Hello there. I'm writing to you from the Microsoft TechEd conference in Boston. This event attracts over 10,000 attendees interested in learning about current and future Microsoft products. It's also a great place for getting feedback from our customers and we'll share some of that feedback next week.
Yesterday, the Microsoft Antimalware team released a new white paper entitled "Windows Malicious Software Removal Tool: Progress Made, Trends Observed". The paper highlights Microsoft's uniquely broad understanding of the malware landscape, illustrating how the tool has removed 16 million pieces of malicious software from 5.7 million unique computers from January 2005 to March 2006. On average, the tool has removed at least one instance of malicious software from every 311 computers it has run on. A core objective of Microsoft's release of the tool is reducing the impact of malicious software on Windows customers and the report describes how removals of 41 of the 61 malware families have decreased with 21 of those families exhibiting a decrease by more than 75%.
The report goes onto highlight several trends related to malicious software categories, such as backdoor Trojans (including bots) and rootkits. For example, of the 5.7 million unique computers from which the tool has removed malware, a backdoor Trojan was present in 62% of the cases. We have noticed that there has been some confusion over this statistic so, to be clear, keep in mind that this percentage is of the population of infected computers. In other words, when the tool does find an instance of malware per every 311 computers, there is a 62% chance it will be a backdoor Trojan. This statistic does not mean that the tool has removed a backdoor Trojan from 62% of the computers the tool has run on.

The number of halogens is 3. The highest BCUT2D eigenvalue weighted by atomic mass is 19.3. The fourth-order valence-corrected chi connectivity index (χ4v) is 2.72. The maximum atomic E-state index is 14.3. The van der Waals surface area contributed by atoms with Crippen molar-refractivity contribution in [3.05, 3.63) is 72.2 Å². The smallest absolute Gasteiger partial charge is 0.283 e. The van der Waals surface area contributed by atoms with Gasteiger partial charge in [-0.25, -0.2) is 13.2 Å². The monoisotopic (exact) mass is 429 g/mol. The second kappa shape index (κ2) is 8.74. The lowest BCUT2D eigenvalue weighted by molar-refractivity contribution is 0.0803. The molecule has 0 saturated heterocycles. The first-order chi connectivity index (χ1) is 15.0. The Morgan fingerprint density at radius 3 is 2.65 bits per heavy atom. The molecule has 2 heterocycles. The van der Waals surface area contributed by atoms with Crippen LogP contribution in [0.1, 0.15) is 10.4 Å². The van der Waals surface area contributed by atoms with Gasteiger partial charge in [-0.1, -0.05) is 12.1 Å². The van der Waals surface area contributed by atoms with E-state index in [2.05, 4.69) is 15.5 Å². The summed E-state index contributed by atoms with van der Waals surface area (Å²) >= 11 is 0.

What does this mean for our customers? Our goal is to provide our customers and partners with an accurate understanding of the types of threats that exist so they can take appropriate action to ensure that they are protected. It also means that we’re able to use this data, and data gathered from other resources, to continually evolve our understanding of the malware environment and to continually improving the way we respond to customers when faced with malicious threats.
We hope that you find the data and guidance provided by the paper interesting and actionable. Any feedback is welcome and will be taken into consideration for future threat reports produced by the Microsoft Antimalware team.
PS Below find a picture of some of the antimalware team at TechEd. From left to right: Adam Overton (Group Program Manager), Mike Chan (Senior Product Manager), Matt Braverman (Program Manager), Jason Joyce (Program Manager), and Sterling Reasor (Program Manager).